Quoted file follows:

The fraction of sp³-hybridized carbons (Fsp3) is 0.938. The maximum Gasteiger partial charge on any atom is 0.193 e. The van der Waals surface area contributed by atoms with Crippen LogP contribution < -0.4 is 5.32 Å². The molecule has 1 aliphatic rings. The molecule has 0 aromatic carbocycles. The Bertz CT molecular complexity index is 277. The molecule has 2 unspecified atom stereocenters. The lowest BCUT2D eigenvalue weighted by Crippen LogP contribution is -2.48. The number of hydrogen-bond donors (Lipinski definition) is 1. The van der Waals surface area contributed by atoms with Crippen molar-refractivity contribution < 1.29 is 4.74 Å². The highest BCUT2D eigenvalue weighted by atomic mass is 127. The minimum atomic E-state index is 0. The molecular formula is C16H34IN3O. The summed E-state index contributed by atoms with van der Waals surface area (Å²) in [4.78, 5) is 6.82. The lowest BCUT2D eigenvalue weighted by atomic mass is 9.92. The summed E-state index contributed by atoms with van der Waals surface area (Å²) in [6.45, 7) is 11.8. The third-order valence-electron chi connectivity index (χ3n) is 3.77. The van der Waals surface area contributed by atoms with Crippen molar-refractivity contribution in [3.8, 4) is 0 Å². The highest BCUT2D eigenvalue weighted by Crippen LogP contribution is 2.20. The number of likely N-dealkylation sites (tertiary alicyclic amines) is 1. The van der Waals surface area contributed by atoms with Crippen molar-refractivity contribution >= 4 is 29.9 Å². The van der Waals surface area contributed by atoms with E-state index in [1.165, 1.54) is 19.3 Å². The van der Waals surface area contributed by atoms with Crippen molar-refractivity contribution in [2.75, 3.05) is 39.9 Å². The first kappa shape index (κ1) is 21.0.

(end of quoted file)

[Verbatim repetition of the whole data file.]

The fraction of sp³-hybridized carbons (Fsp3) is 0.938. The maximum Gasteiger partial charge on any atom is 0.193 e. The van der Waals surface area contributed by atoms with Crippen LogP contribution < -0.4 is 5.32 Å². The molecule has 1 aliphatic rings. The molecule has 0 aromatic carbocycles. The Bertz CT molecular complexity index is 277. The molecule has 2 unspecified atom stereocenters. The lowest BCUT2D eigenvalue weighted by Crippen LogP contribution is -2.48. The number of hydrogen-bond donors (Lipinski definition) is 1. The van der Waals surface area contributed by atoms with Crippen molar-refractivity contribution < 1.29 is 4.74 Å². The highest BCUT2D eigenvalue weighted by atomic mass is 127. The minimum atomic E-state index is 0. The molecular formula is C16H34IN3O. The summed E-state index contributed by atoms with van der Waals surface area (Å²) in [4.78, 5) is 6.82. The lowest BCUT2D eigenvalue weighted by atomic mass is 9.92. The summed E-state index contributed by atoms with van der Waals surface area (Å²) in [6.45, 7) is 11.8. The third-order valence-electron chi connectivity index (χ3n) is 3.77. The van der Waals surface area contributed by atoms with Crippen molar-refractivity contribution in [3.8, 4) is 0 Å². The highest BCUT2D eigenvalue weighted by Crippen LogP contribution is 2.20. The number of likely N-dealkylation sites (tertiary alicyclic amines) is 1. The van der Waals surface area contributed by atoms with Crippen molar-refractivity contribution >= 4 is 29.9 Å². The van der Waals surface area contributed by atoms with E-state index in [1.165, 1.54) is 19.3 Å². The van der Waals surface area contributed by atoms with Crippen molar-refractivity contribution in [2.75, 3.05) is 39.9 Å². The first kappa shape index (κ1) is 21.0.